Abraham Lincoln

Ken and Robin Consume Media: Oppenheimer, Barbie, Secret Invasion

August 8th, 2023 | Robin

Ken and Robin Consume Media is brought to you by the discriminating and good-looking backers of the Ken and Robin Talk About Stuff Patreon. Each week we provide capsule reviews of the books, movies, TV seasons and more we cram into our hyper-analytical sensoriums. Join the Patreon to help pick the items we’ll talk about in greater depth on a little podcast segment we like to call Tell Me More.

The Pinnacle

Oppenheimer (Film, US, Christopher Nolan, 2023) Physicist J. Robert Oppenheimer (Cillian Murphy) runs the atomic bomb program and makes enemies, including rising politico Lewis Strauss (Robert Downey, Jr.). A double murderers’ row of actors superbly convey Nolan’s theme that human beings are their own chain reaction, as we follow two storylines focused on Oppenheimer and Strauss, intercut like a cooled-down version of JFK. Jennifer Lame’s precision edits and Ludwig Göransson’s modernist score are the absolute standouts in a nearly flawless film. —KH


Easy Money: Cryptocurrency, Casino Capitalism, and the Golden Age of Fraud (Nonfiction, Ben McKenzie with Jacob Silverman, 2023) His acting career sidelined by the pandemic, TV’s Lt. Jim Gordon teams up with a seasoned journalist to investigate their strong hunch that something that walks like a Ponzi and quacks like a Ponzi is in fact history’s biggest Ponzi. McKenzie deploys his storytelling chops to wrap deliberately opaque financial details in a procedural investigation structure. For the first time I understand blockchain, up until the point where it’s not supposed to make sense.—RDL

Mixed by Erry (Film, Italy, Sydney Sibilia, 2023) Aided by his business-minded brother and his violence-ready brother, a meek would-be DJ builds his mixtape fandom into a music piracy empire that eclipses Italy’s legit record business. Layers sprightly light observational comedy onto the Scorsesean rise-and-fall crime docudrama structure.—RDL


Barbie (Film, US, Greta Gerwig, 2023) Mysterious angst grips Stereotypical Barbie (Margot Robbie), sending her out of Barbieland and into the real world. Alternately didactic and too on-the-nose, the dialogue kneecaps this ostensible comedy, stopping it dead more than once. Madly brilliant design, generally excellent cinematography by Rodrigo Prieto, and flashes of serene absurdism show what could have gone right, and Ryan Gosling once again shows his great comedic strengths, making more than the best of his role as Beach Ken. —KH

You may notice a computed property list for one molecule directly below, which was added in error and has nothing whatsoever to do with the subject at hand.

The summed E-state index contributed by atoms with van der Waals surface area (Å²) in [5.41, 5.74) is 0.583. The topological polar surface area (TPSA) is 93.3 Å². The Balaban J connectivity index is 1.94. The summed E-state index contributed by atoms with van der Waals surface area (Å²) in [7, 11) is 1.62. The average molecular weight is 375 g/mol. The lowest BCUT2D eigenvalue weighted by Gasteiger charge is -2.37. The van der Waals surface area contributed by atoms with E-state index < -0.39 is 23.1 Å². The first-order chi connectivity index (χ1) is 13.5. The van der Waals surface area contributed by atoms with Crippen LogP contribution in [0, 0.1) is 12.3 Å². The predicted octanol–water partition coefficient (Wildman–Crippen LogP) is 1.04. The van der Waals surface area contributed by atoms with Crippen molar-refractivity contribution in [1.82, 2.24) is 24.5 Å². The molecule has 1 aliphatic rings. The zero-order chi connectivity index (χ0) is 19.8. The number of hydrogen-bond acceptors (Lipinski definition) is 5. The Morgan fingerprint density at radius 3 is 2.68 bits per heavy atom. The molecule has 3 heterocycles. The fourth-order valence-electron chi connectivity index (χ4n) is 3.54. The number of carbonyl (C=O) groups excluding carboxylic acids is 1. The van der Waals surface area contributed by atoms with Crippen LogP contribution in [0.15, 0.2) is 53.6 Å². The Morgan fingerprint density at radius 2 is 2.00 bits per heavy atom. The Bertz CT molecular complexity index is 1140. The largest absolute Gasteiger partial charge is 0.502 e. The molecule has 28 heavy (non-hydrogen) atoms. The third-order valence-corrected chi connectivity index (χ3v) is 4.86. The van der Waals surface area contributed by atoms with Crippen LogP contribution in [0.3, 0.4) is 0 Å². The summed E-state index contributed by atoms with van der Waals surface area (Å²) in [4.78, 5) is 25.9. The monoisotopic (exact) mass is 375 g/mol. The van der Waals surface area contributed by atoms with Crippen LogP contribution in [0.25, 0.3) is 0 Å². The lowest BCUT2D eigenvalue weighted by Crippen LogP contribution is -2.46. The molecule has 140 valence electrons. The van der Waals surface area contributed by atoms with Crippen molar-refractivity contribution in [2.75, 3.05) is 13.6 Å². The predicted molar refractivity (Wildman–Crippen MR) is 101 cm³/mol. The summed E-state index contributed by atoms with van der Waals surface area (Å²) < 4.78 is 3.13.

The Black Phone (Film, US, Scott Derrickson, 2022) Kidnapped middle schooler (Mason Thames) receives aid from his psychic sister and the ghosts of previous victims in his attempt to escape the basement of a masked serial killer (Ethan Hawke.) Muted 70s colors, creepy mask design and Hawke’s layered freak characterization stand out in a piece pitched to a scare level your non-horror fan friends and family can withstand.—RDL

Not Recommended

Flaxy Martin (Film, US, Richard L. Bare, 1949) When his double-crossing singer girlfriend (Virginia Mayo) is suspected of murder, a self-righteous mob attorney (Zachary Scott) confesses, thinking he can beat the rap. Great noir cast brings intensity to a thoroughly ridiculous script.—RDL

Secret Invasion (Television, US, Disney+, Ali Selim, 2023) Nick Fury (Samuel L. Jackson) returns to Earth to battle a terrorist insurrection led by a skrull ex-protege (Kingsley Ben-Adir.) Dour, dispiriting slog through a long-foreshadowed plotline devalues our sympathy for Fury and emphasizes the jarring disjunctions that spring from attempts to overlay MCU continuity onto real world geopolitics.—RDL

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